Certain lesions often erroneously thought to be precancerous, such as corns, simple freckles, and hemorrhoids (piles), are not. In the case of hemorrhoids, however, the patient should be examined to determine whether any of the tis­sues above the hemorrhoids exhibit cancer. Fre­quently the block of flow of blood in abdominal veins by cancer gives rise to hemorrhoids. This may be the first sign of an internal cancer. More­over, bleeding thought to be from hemorrhoids may be coming from a cancer in the tissues above the anus. Cancer does not occur in hemor­rhoids, but all patients with hemorrhoids must be investigated for cancer in the tissues above and about the hemorrhoids.

Dark-colored moles are precancerous lesions, and should be removed, especially if subject to irritation. Those about the collar, the waistline, and shaving areas are especially important. The flat, colorless mole is harmless, but the bluish- black hairless moles must be removed. When there is noted any change in color or size of any mole, excision is imperative. Good oral hygiene is a defense measure against cancer. Any areas of irritation or chronic sores should receive prompt medical attention. Itchy scaling lesions of the skin should be treated before they become open sores. Individuals with fair complexions should especially avoid continued overexposure to di­rect sun rays. Any chronic lesions of the lips must be carefully and repeatedly examined.

In short, defense measures against cancer are directed at avoiding all unnecessary abuse to any tissue, and the prompt investigation of all chronic lesions. These measures must include protection from overexposure to the sun, mod­eration in the use of tobacco, practical breast garments which do not bind, prompt repair of all birth injuries to the womb, repair of jagged teeth and ill-fitting dentures, medical attention for all chronic symptoms, and treatment of all lesions which may be precancerous.

There are no known mental diseases which initiate or influence the course of cancer. The relation of smoking and cancer of the lips and lungs is uncertain. Cancer cannot be initiated or transmitted by sexual intercourse.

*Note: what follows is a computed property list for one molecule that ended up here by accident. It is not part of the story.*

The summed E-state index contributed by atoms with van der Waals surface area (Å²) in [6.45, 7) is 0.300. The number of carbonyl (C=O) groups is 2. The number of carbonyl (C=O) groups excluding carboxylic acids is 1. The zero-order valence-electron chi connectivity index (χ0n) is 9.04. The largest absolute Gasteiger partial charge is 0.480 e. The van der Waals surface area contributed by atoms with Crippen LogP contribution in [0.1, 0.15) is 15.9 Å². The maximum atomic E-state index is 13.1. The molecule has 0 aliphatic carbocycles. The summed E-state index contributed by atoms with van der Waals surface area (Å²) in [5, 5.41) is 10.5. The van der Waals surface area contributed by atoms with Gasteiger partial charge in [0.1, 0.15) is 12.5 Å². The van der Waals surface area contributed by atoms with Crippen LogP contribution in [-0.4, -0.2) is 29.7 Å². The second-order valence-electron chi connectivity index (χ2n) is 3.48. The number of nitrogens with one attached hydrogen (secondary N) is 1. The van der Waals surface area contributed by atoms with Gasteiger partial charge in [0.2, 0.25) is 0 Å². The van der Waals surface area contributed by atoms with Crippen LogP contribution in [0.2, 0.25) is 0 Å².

At present the best known controls of cancer are through prompt medical attention when sus­picious signs or symptoms appear. It has been recommended that everyone have a complete physical examination annually. If over 35 years of age, examination twice a year is more ad­visable. Treatment of cancer is successful only when initiated early in the course of the disease. The sooner cancer is found, the less likely it is to have spread to other parts of the body. Early diagnosis is the most important factor in the successful treatment of cancer.

The American Cancer Society has publicized common warning symptoms which may be symp­toms of cancer. These are The Seven Danger Signals of Cancer.

If any one of these develops, you will probably be the first to notice it. This does not necessarily mean that you have cancer; it means that the symptoms must be investigated immediately. Any delay is dangerous.

You cannot tell whether you have cancer or some other disease without seeing your doctor.

Regular, thorough physical examinations by your family physician are your best defense against cancer, plus immediate medical attention when one of the seven danger signals appears. Memorize the list, so that you will know when to appear for examinations other than for your regular check-ups. Through the periodic exam­inations, cancer may be detected in its early stages before the person has noted any symptoms in himself. And recognizing danger signals pro­vides the best protection between examinations.